Press Statement: How we need to think about the right to food this Human Rights Day

Following 30 years of democracy, South Africans are facing a devastating crisis of under and over nutrition with staggering levels of non-communicable diseases. The health of the nation is tied to the ability of ordinary South Africans to realise their right to a healthy life. The Constitution recognizes the right to health and food, and incorporates principles from international treaties which places a duty on states to prevent non-communicable diseases.

 

A recent study found that South Africans are consuming an excessive amount of ultra-processed food, which is tied to poor health outcomes such as obesity, diabetes, and hypertension. The study shows troubling trends for low-income South Africans: unhealthy ultra-processed foods are a big part of their diets (40%) and younger populations are increasingly shifting towards more unhealthy food that are high in sugar, salt, and saturated fat.

 

The Healthy Living Alliance (HEALA) believes that South Africans have a right to know what’s in their food, and mandatory ront of package warning labels (FOPWL)  are one way to provide information on which products are high in nutrients of concern. Implementing FOPWL as soon as possible can help to reduce the portion of South Africans’ diets, which is ultra-processed.

 

“We need policies to help South Africans eat less unhealthy food. Interventions like the proposed front-of-pack warning label, which will give consumers information if the food they are eating contains too many ‘bad’ ingredients, are cost-effective and empowering ways to change eating habits. Taxes on products like sodas are a double win – more public funds and less sugar in our already diabetic-prone society,” says HEALA Programmes Manager Petronell Kruger.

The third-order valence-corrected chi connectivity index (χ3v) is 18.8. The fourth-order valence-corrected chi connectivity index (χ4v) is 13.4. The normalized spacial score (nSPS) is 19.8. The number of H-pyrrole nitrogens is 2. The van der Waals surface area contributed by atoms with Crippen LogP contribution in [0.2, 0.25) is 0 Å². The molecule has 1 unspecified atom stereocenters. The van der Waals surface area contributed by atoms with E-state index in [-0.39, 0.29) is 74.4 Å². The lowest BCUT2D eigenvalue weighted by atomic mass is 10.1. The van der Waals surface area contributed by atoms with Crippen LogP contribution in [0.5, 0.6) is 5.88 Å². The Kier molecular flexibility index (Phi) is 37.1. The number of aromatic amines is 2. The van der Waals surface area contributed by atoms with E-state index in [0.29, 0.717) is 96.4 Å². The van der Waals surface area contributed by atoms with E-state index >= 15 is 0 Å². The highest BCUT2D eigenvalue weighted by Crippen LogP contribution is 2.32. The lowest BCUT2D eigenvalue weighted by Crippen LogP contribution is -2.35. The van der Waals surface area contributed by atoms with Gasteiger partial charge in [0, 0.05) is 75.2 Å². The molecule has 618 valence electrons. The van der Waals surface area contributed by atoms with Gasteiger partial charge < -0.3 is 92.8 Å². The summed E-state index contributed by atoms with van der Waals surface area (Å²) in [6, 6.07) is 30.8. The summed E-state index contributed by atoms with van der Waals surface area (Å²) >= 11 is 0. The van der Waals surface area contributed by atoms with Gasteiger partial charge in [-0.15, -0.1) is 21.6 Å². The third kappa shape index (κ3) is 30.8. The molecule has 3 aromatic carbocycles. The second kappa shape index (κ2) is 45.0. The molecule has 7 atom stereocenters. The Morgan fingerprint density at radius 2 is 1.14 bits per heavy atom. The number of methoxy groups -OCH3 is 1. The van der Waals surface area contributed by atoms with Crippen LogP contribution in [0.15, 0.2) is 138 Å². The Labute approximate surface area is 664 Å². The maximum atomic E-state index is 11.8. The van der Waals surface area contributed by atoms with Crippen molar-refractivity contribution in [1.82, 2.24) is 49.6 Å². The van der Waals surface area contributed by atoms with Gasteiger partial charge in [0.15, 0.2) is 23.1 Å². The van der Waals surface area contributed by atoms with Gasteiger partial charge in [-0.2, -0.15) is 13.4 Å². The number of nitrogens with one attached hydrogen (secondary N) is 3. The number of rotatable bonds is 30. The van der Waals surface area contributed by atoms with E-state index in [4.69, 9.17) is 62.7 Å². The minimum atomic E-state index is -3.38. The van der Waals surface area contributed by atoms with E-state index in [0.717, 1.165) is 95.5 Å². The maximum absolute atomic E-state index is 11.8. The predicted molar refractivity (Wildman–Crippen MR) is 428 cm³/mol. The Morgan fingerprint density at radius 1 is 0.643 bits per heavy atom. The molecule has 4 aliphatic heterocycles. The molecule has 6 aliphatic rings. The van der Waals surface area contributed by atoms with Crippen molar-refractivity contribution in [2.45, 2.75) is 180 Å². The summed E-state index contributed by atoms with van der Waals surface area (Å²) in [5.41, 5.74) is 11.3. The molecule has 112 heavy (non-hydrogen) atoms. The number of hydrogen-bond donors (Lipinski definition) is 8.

HEALA has been calling for access to good nutrition. Policies are needed to guarantee fair access, availability, and affordability of healthy foods, such as fruits and vegetables, particularly for low-income populations to make sure more South Africans are not suffering from hunger. Revenue raised from the Health Promotion Levy (which target sodas) could be allocated to provide subsidies on healthy foods.

 

Because government policy forms a crucial part of South Africa’s food system, HEALA believes that hunger, food insecurity, and malnutrition are policy choices and government needs to play its part in protecting ordinary South Africans.

 

About HEALA: 

HEALA is a coalition of civil society organisations that advocates for equitable access to affordable and nutritious food for all in South Africa.

For interview requests please call 

Zukiswa Zimela, Communications Manager HEALA

Zukiswa[at]heala.org | +2710 825 4403